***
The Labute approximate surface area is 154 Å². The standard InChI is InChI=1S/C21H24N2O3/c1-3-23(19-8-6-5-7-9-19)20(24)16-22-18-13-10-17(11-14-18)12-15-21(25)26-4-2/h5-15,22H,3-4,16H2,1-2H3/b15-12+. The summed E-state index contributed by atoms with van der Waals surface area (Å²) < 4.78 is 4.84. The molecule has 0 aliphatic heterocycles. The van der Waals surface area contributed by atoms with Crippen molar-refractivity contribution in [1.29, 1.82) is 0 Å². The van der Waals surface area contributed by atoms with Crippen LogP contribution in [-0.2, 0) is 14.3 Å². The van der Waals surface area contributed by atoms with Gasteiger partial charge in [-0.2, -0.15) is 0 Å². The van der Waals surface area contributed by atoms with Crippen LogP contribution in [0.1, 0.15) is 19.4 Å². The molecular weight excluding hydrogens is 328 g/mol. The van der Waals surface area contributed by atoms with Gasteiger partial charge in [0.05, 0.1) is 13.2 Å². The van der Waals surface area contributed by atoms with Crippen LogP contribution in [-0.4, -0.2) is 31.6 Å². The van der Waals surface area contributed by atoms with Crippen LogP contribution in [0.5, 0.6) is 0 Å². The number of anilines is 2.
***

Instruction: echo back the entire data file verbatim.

The Labute approximate surface area is 154 Å². The standard InChI is InChI=1S/C21H24N2O3/c1-3-23(19-8-6-5-7-9-19)20(24)16-22-18-13-10-17(11-14-18)12-15-21(25)26-4-2/h5-15,22H,3-4,16H2,1-2H3/b15-12+. The summed E-state index contributed by atoms with van der Waals surface area (Å²) < 4.78 is 4.84. The molecule has 0 aliphatic heterocycles. The van der Waals surface area contributed by atoms with Crippen molar-refractivity contribution in [1.29, 1.82) is 0 Å². The van der Waals surface area contributed by atoms with Crippen LogP contribution in [-0.2, 0) is 14.3 Å². The van der Waals surface area contributed by atoms with Gasteiger partial charge in [-0.2, -0.15) is 0 Å². The van der Waals surface area contributed by atoms with Crippen LogP contribution in [0.1, 0.15) is 19.4 Å². The molecular weight excluding hydrogens is 328 g/mol. The van der Waals surface area contributed by atoms with Gasteiger partial charge in [0.05, 0.1) is 13.2 Å². The van der Waals surface area contributed by atoms with Crippen LogP contribution in [-0.4, -0.2) is 31.6 Å². The van der Waals surface area contributed by atoms with Crippen LogP contribution in [0.5, 0.6) is 0 Å². The number of anilines is 2.